d. Any person who violates subsection b. of this section a third or subsequent time shall have the vehicle impounded by the law enforcing agency for not less than 96 hours. The vehicle shall only be released to the registered owner upon proof of registration and insurance and payment of all reasonable towing and storage fees.

If the owner of an impounded vehicle fails to claim the impounded vehicle by midnight of the 30th day following the day on which the vehicle was impounded, that vehicle may be sold at auction. Notice of the sale shall be given by the impounding entity by certified mail to the owner of the vehicle, if the owner’s name and address are known, and to the lienholder, if the lienholder’s name and address are known, and by publication in a form prescribed by the chief administrator by one insertion, at least five days before the date of the sale, in one or more newspapers published in this State and circulating in the municipality in which the vehicle is impounded.

At any time prior to the sale of an impounded vehicle, the owner or other person entitled to the vehicle may reclaim possession upon showing proof of registration and insurance and paying all costs associated with the impoundment, and reasonable towing and storage fees.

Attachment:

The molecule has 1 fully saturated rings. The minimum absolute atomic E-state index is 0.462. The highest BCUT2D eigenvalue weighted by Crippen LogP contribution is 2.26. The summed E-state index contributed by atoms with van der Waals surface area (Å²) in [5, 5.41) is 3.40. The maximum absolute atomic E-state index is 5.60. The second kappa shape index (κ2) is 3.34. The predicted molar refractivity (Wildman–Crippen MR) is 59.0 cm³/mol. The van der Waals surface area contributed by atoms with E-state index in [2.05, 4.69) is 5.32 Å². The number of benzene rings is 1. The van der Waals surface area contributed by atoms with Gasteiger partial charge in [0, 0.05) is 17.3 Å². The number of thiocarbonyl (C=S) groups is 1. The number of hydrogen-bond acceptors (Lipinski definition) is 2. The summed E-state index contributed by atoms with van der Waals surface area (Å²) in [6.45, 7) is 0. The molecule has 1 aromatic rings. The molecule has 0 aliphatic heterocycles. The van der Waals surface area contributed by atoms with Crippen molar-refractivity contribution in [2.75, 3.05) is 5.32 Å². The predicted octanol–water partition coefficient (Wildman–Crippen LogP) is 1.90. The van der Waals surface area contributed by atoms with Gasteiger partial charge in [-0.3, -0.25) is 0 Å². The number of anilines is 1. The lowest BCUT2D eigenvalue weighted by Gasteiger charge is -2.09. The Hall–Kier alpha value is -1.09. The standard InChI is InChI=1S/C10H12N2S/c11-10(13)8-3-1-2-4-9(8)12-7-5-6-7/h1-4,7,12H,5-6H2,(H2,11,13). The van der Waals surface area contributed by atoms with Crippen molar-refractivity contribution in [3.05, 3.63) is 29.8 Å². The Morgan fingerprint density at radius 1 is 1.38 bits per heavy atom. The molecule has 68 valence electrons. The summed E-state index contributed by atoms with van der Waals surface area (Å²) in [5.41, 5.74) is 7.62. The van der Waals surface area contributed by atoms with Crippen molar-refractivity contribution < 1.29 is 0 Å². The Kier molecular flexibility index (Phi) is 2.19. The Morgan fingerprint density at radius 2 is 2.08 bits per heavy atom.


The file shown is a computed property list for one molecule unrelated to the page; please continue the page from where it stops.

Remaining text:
The owner-lessor of an impounded vehicle shall be entitled to reclaim possession without payment or proof of insurance and the lessee shall be liable for all outstanding costs associated with the impoundment, towing, and storage of the vehicle.

e. Any proceeds obtained from the sale of a vehicle at public auction pursuant to subsection d. of this section in excess of the amount owed to the impounding entity for the reasonable costs of towing and storage and any other costs associated with the impoundment of the vehicle shall be returned to the owner of that vehicle, if his name and address are known.

Was Reverend Searle issued a summons for violation of NJ 39:3-17.1, in addition to her violation of failing to yield to a pedestrian in a crosswalk, and has an investigation been started into possible insurance fraud on her part (i.e., was it cheaper to insure her car in NY instead of NJ)?

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  1. Has anyone mentioned the fact that Ms. Searle is an attorney in addition to being a minister? So she has no excuse to be ignorant of the law.

  2. is the ‘reverend’ a registered voter here? Law=One may have many places of abode, but one domicile. So technically..what determines residency? sleeping in a place for 181 days or more per year?

  3. My concern here is that the seriousness of the colliision is going to be downplayed in terms of charges being laid and potential penalties meted out. Why do I think this? Because the media article described the incident in a trivial way, with a description about a grazing and no hospitalization needed. The reality was a lot more serious. Now the media weren’t at the scene, but they got their story from the Ridgewood Police.